HANOI -- The extension of the epic COVID-19 lockdown in Vietnam's Ho Chi Minh City until the end of September risks further social and economic costs in the nation's largest city, which despite the harsh restrictions has failed to put the pandemic under control.
City leaders on Wednesday said Prime Minister Pham Minh Chinh approved their proposal to extend the lockdown beyond the original Sept. 15 deadline. Citizens and businesses, including foreign companies, in the metropolis are now in their 109th day of a lockdown that has been in place since May 31.
As coronavirus deaths rose in the city of 9 million people, Vietnam deployed troops on Aug. 23 to enforce tough social distancing measures that require residents to "stay where they are." Hanoi had hoped to control the outbreak in Ho Chi Minh City, the country's economic engine, by Wednesday's deadline.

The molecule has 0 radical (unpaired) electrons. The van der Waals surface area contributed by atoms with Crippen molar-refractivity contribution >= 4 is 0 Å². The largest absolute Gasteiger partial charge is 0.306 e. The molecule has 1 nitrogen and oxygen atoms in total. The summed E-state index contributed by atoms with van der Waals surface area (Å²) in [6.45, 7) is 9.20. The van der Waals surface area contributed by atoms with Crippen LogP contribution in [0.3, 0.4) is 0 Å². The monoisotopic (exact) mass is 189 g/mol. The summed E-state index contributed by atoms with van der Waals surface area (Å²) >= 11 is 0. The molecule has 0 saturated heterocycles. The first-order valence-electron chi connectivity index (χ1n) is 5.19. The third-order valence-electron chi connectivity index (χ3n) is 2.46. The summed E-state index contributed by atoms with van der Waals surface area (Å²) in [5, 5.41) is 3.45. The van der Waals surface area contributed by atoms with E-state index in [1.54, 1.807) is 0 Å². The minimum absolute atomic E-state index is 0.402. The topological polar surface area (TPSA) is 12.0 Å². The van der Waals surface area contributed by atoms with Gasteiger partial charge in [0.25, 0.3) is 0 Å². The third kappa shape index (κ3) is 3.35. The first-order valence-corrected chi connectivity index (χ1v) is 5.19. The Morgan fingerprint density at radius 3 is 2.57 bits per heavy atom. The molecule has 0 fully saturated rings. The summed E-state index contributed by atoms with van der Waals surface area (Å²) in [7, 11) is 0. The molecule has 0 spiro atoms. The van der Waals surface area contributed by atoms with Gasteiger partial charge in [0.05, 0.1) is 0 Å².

But the city has failed to meet the criteria for lifting the lockdown. The two-week average of new daily cases must drop continuously from the prior two weeks and be lower than half of the infections in the week with the highest COVID-19 caseload. But new cases have remained around 5,000 to 6,000 over the past few days.
Why is Vietnam, once promoted in Southeast Asia for a relatively efficient handling of the pandemic, struggling to suppress the virus in the country's south? Here are five things to know.
How does Ho Chi Minh City's situation compare nationally and regionally?
Ho Chi Minh City's short-term case fatality rate stood at 3.69% as of Monday, compared with 2.49% nationally, according to data compiled by Nikkei Asia and Our World in Data. This rate is the ratio of the seven-day average of COVID-19 fatalities to the seven-day average of daily cases 10 days earlier. COVID-19 has been deadlier in the city, even though 18.1% of its residents are fully vaccinated versus 5.15% nationwide as of Saturday. The city's fatality rate exceeds that of neighboring countries, including Cambodia, at 2.59%, and Thailand, at 1.32%.